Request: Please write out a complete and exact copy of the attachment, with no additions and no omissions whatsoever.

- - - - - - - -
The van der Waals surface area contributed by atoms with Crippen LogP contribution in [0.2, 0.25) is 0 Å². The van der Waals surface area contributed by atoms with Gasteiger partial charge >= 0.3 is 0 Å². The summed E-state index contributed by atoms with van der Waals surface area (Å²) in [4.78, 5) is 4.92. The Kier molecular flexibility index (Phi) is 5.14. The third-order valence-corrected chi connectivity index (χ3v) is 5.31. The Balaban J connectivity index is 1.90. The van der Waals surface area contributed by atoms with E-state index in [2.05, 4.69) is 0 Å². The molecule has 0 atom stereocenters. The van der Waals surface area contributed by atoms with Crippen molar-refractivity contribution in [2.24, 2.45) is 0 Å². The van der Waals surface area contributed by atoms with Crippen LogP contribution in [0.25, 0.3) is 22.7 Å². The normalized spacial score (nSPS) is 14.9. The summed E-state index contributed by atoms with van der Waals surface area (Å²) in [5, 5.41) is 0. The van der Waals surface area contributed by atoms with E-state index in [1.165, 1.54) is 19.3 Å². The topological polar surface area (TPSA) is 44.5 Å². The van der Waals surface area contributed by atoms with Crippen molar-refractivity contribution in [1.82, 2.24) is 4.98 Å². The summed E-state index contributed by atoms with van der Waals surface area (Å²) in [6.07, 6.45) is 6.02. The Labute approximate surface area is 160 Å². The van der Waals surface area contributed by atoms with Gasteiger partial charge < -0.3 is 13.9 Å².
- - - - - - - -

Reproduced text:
The van der Waals surface area contributed by atoms with Crippen LogP contribution in [0.2, 0.25) is 0 Å². The van der Waals surface area contributed by atoms with Gasteiger partial charge >= 0.3 is 0 Å². The summed E-state index contributed by atoms with van der Waals surface area (Å²) in [4.78, 5) is 4.92. The Kier molecular flexibility index (Phi) is 5.14. The third-order valence-corrected chi connectivity index (χ3v) is 5.31. The Balaban J connectivity index is 1.90. The van der Waals surface area contributed by atoms with E-state index in [2.05, 4.69) is 0 Å². The molecule has 0 atom stereocenters. The van der Waals surface area contributed by atoms with Crippen molar-refractivity contribution in [2.24, 2.45) is 0 Å². The van der Waals surface area contributed by atoms with Crippen LogP contribution in [0.25, 0.3) is 22.7 Å². The normalized spacial score (nSPS) is 14.9. The summed E-state index contributed by atoms with van der Waals surface area (Å²) in [5, 5.41) is 0. The van der Waals surface area contributed by atoms with E-state index in [1.165, 1.54) is 19.3 Å². The topological polar surface area (TPSA) is 44.5 Å². The van der Waals surface area contributed by atoms with Crippen molar-refractivity contribution in [1.82, 2.24) is 4.98 Å². The summed E-state index contributed by atoms with van der Waals surface area (Å²) in [6.07, 6.45) is 6.02. The Labute approximate surface area is 160 Å². The van der Waals surface area contributed by atoms with Gasteiger partial charge < -0.3 is 13.9 Å².